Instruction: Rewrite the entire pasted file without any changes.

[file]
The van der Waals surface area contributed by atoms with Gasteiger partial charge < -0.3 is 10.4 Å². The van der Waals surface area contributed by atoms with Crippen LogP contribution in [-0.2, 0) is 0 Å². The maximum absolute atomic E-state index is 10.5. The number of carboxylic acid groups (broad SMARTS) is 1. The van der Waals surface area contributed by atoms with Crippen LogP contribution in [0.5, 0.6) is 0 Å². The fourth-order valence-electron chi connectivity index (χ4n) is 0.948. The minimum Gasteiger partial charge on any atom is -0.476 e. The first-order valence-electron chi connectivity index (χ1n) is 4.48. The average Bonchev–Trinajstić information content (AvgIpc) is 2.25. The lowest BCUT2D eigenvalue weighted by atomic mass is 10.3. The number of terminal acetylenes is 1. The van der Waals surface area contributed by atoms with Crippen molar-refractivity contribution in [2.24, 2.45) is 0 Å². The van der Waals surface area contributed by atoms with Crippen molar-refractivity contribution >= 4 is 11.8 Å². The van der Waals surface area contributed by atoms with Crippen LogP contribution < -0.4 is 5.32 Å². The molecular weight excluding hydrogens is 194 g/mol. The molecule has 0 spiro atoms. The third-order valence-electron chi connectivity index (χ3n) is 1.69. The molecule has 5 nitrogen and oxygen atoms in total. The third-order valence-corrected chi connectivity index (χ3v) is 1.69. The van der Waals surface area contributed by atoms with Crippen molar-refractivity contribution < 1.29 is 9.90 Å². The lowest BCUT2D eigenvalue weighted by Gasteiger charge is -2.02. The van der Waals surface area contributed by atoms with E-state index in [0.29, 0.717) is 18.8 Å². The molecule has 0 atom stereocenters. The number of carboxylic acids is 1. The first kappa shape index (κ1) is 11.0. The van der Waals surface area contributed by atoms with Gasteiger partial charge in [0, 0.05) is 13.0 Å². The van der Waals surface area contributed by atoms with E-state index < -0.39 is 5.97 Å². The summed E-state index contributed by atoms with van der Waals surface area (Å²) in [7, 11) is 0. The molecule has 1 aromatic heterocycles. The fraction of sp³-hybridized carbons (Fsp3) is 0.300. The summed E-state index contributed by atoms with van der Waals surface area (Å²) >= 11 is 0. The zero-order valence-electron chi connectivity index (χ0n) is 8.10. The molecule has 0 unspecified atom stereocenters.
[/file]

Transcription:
The van der Waals surface area contributed by atoms with Gasteiger partial charge < -0.3 is 10.4 Å². The van der Waals surface area contributed by atoms with Crippen LogP contribution in [-0.2, 0) is 0 Å². The maximum absolute atomic E-state index is 10.5. The number of carboxylic acid groups (broad SMARTS) is 1. The van der Waals surface area contributed by atoms with Crippen LogP contribution in [0.5, 0.6) is 0 Å². The fourth-order valence-electron chi connectivity index (χ4n) is 0.948. The minimum Gasteiger partial charge on any atom is -0.476 e. The first-order valence-electron chi connectivity index (χ1n) is 4.48. The average Bonchev–Trinajstić information content (AvgIpc) is 2.25. The lowest BCUT2D eigenvalue weighted by atomic mass is 10.3. The number of terminal acetylenes is 1. The van der Waals surface area contributed by atoms with Crippen molar-refractivity contribution in [2.24, 2.45) is 0 Å². The van der Waals surface area contributed by atoms with Crippen molar-refractivity contribution >= 4 is 11.8 Å². The van der Waals surface area contributed by atoms with Crippen LogP contribution < -0.4 is 5.32 Å². The molecular weight excluding hydrogens is 194 g/mol. The molecule has 0 spiro atoms. The third-order valence-electron chi connectivity index (χ3n) is 1.69. The molecule has 5 nitrogen and oxygen atoms in total. The third-order valence-corrected chi connectivity index (χ3v) is 1.69. The van der Waals surface area contributed by atoms with Crippen molar-refractivity contribution < 1.29 is 9.90 Å². The lowest BCUT2D eigenvalue weighted by Gasteiger charge is -2.02. The van der Waals surface area contributed by atoms with E-state index in [0.29, 0.717) is 18.8 Å². The molecule has 0 atom stereocenters. The number of carboxylic acids is 1. The first kappa shape index (κ1) is 11.0. The van der Waals surface area contributed by atoms with Gasteiger partial charge in [0, 0.05) is 13.0 Å². The van der Waals surface area contributed by atoms with E-state index < -0.39 is 5.97 Å². The summed E-state index contributed by atoms with van der Waals surface area (Å²) in [7, 11) is 0. The molecule has 1 aromatic heterocycles. The fraction of sp³-hybridized carbons (Fsp3) is 0.300. The summed E-state index contributed by atoms with van der Waals surface area (Å²) >= 11 is 0. The zero-order valence-electron chi connectivity index (χ0n) is 8.10. The molecule has 0 unspecified atom stereocenters.